miércoles, 12 de agosto de 2015

Talking point: Turning points in life

This week's talking point is turning points in a person's life. Before getting together with the members of your conversation group, go over the questions below so that ideas flow more easily when you meet up with your friends and you can work out vocabulary problems beforehand.
  • Talk about a time when your life took a turn for the better or for the worse.
  • What are the most important decisions you have made in your life?
  • Have you ever made a decision that turned your life around?
  • Have you ever regretted (not) doing something in your life?
  • What are some of the turning points in your country’s history?
  • What (bad) habit(s) would you like to get rid of?
  • Describe how the habit started and developed.
  • What bad habits do you find annoying in other people?
To illustrate the point you can watch this video on Heleen, who was living happily in Williamsburg, Brooklyn, but decided to leave everything behind and move to a farm upstate New York.

Leaving Williamsburg from Charles Schwab on Vimeo.

My parents found a building in south Williamsburg, right under the Williamsburg Bridge in 1982. They were able to get it for a fairly good price probably because the neighbourhood was so bad. There were gangs, and drugs and it definitely wasn’t a good area.
They renovated the entire building. The backyard was really my mum’s project. They took out the cement. She made a pond. She put in plants and ivy. She really turned it into this incredible green space. Which was such a rarity in such a down-and-out gray neighbourhood and although I don’t remember it, I’ve seen so many photos of myself playing in the backyard and spending many days there in this beautiful oasis.
So in 1992 the City of New York was going to repair the Williamsburg Bridge, they needed to sandblast to get rid of all the lead paint. Unfortunately, they didn’t follow the proper precautions and all the kids in the neighbourhood got lead poisoning, including myself. My lead levels were through the roof. I needed to get out of the city as soon as possible.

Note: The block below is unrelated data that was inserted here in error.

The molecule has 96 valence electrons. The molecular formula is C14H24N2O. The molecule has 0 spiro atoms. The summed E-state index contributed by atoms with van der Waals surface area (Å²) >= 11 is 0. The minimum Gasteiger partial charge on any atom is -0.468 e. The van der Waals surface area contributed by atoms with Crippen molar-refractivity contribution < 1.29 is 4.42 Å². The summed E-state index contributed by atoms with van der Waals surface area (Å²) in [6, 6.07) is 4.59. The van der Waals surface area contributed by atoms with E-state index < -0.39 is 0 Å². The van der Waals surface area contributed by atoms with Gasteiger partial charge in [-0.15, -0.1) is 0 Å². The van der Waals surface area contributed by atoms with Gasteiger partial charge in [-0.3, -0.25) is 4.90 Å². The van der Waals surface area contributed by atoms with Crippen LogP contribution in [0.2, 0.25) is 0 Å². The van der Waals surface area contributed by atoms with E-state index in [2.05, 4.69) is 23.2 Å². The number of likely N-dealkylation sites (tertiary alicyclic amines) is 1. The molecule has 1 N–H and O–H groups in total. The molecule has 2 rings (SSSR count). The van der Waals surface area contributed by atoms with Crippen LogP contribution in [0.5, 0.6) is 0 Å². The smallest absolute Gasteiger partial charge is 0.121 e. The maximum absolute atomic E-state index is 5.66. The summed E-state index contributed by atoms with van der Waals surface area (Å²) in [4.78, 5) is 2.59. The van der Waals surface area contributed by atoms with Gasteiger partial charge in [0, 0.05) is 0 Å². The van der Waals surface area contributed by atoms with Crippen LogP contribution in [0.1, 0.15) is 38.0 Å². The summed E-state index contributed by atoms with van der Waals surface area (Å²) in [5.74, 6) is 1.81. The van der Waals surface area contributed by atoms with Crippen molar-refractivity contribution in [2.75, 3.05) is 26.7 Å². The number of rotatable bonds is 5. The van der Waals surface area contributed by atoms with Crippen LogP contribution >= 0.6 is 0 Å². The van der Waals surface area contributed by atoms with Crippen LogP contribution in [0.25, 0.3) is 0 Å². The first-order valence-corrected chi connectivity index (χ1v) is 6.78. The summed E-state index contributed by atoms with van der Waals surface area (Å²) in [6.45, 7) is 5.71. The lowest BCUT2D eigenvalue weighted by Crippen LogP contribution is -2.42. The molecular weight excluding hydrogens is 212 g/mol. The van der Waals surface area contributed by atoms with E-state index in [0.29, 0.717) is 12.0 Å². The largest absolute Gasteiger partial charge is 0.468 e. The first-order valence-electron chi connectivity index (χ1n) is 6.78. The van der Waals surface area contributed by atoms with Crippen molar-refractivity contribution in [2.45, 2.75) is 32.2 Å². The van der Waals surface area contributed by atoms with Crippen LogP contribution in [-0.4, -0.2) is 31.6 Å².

She came here and she didn’t have a job, she didn’t have friends, she had a young child and she had to completely start over again. It was also difficult because my dad was still working in the city, so she was essentially alone for a lot of the time. Eventually they separated because they were living two very different lives.
Although it was really hard on my parents, I think my mom’s decision to ultimately move here was the best thing that could have happened for both of us. I had such an idyllic childhood. The countryside was my backyard. During the summer when I had time off from school, I would spend all day outside and I got to use my imagination, and I really got to be a kid a lot longer than I think I would have if I’d lived in the city.
Now that I live in LA, I just love coming back here. I come back as much as I can to see her so happy, to get fresh air and to just be in this incredible nature. Even though the garden in Williamsburg was so beautiful, what she has here is unparalleled: Giving riding lessons, breeding horses, going on trail rides, it gives her so much joy.